THE WASHINGTON POST – In August, Netflix released Basketball or Nothing, a gem of a series about a high school team in Chinle, a dusty pocket of Navajo Nation in northeast Arizona.
The show ticks plenty of binge-watching boxes: an eye-catching setting, nail-biting moments on the court and compulsively watchable characters – particularly Raul Mendoza, the team’s grumpy-yet-avuncular coach.
The show does have a flaw, though, and it’s embedded in the title: The series suggests that the kids vying for a state title will have their lives entirely foreclosed upon them if they can’t find a way to escape the reservation and get a college degree.
“There’s really nothing going on in Chinle,” are the first words uttered in the series.
Water is scarce, we are constantly reminded; unemployment and addiction are abundant.
It’s not an incorrect assessment, but it is a narrow one.
So it’s worth watching the series in tandem with Michael Powell’s engrossing, more expansive book, Canyon Dreams, which covers the same team during the same 2017-18 season and clarifies its story.
For the players at Chinle High School, the rez and the rest of the world aren’t binaries in opposition. They’re connected worlds that they’re compelled to navigate as skillfully as they do the hardwood courts. Basketball, Powell wrote, is a “harmonising force in this immense land”, an essential part of day-to-day culture in Chinle.
That means long lines at the ticket window on game days (some people hitchhike to out-of-town matches) and lots of people tuning their radios for game broadcasts throughout Navajo Nation, which stretches across northern Arizona and New Mexico.
But it also means Mendoza is treated as a standard-bearer for an entire community.
Family members give him an earful about respect every time he benches their kid.
“In past seasons with different teams, witches had cast spells at him, and warlocks had conspired, and angry relatives had loosened the lug nuts on his tyres,” Powell wrote.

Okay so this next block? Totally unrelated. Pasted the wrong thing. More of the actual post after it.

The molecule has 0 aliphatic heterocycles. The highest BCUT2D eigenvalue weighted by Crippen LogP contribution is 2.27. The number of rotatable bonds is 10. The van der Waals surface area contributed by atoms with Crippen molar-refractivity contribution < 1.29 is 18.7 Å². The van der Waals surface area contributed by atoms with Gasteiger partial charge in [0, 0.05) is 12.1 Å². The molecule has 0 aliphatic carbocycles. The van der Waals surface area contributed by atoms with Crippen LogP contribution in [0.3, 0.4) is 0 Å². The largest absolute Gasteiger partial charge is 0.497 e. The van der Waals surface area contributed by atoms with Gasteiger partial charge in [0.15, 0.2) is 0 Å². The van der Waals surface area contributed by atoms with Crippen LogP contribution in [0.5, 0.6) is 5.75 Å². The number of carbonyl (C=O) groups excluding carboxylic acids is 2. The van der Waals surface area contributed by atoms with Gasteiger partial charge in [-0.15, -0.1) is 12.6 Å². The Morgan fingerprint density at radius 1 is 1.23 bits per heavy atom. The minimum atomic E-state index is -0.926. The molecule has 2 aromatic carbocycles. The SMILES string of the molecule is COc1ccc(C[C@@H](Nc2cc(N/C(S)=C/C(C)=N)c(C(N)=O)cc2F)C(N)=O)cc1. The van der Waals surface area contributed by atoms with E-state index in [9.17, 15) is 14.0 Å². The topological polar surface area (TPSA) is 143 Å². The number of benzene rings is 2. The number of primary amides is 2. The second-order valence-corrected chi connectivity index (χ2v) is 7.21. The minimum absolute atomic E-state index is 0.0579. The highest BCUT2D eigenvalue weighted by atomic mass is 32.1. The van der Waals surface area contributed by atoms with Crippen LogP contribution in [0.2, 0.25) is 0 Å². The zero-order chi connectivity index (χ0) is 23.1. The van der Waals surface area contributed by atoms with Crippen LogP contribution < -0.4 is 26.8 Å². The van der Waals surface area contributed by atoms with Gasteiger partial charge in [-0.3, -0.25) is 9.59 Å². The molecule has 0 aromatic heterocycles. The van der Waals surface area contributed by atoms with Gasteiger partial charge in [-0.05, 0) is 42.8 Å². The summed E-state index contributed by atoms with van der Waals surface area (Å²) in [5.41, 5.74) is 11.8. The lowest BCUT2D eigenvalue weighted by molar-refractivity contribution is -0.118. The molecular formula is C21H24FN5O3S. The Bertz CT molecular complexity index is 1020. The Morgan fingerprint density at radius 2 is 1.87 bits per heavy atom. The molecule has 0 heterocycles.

AN IMAGE OF HIMSELF
Powell, a former Washington Post reporter and now a New York Times sports columnist, lived on Navajo Nation briefly a quarter century ago.
He writes with a clear affection for the place, and as much respect and understanding of Navajo culture as an outsider can muster.
His position may explain why the central figure in his narrative is Mendoza, who is an outsider himself. Part Mexican and part Tohono O’odham (a southern Arizona tribe), Mendoza was hired by Chinle less for his precise cultural fit than because he has a state-title ring and a history as a counselor who keeps kids on track.
Unemployment on Navajo Nation is 45 per cent, fewer than half of Chinle High School graduates go to college, and nearly every player on the team has a story about a broken home to share.
“Do you know what I’m proudest of in this life?” Mendoza told Powell. “Not a single one of those teenagers I counselled committed suicide. They lived, every single one of them.”
But Powell also widens his range to encompass the history and culture of the region. In Albuquerque, he catches up with a former Chinle player who’s trying to make a life for himself after an injury, uncertain about life off the rez.
Watching an English class at the high school, he notes how the Anglo teacher has to be attuned to cultural differences. (Likening a character to a snake? “A snake was a powerful creature in touch with the spirit world and to talk of one was to risk that your hands and heart could swell dangerously.”)
Resident activists have made years-long, contentious efforts to foil exploitative developers, as “the desire for jobs in a land with crushing unemployment collided with the urgency of preserving a sacred heritage.”
What mainly defines the culture in Chinle, in Powell’s eyes, is a resilience that he’s careful not to sentimentalise.
For the most part, the kids here are just kids: They chase girls, party, half-listen to Mendoza’s pleas to buckle down on defence.
They are concerned about their futures but also blithely adaptive.
One student with Ivy League ambitions, lacking a laptop and reliable electricity, writes English papers on his phone.
GAME OF LIFE
The games, for Powell and Chinle alike, are at once an escape hatch and a glue for the community. And the mood lifts whenever Powell covers a game day.
Chinle High’s boys tend to be shorter than their competitors, especially when they leave Navajo Nation and play against mostly white teams around Phoenix.
But life at a high-desert elevation has given them the endurance to compete, and once Mendoza’s hectoring sinks in, the book becomes a gripping, propulsive story about a playoff run.
The basketball and cultural stories aren’t parallel but braided, the problems woven around possibility. As a teacher told Powell, “You never have to worry here about waking up in the morning and asking yourself, ‘What am I doing here? What is my purpose?'”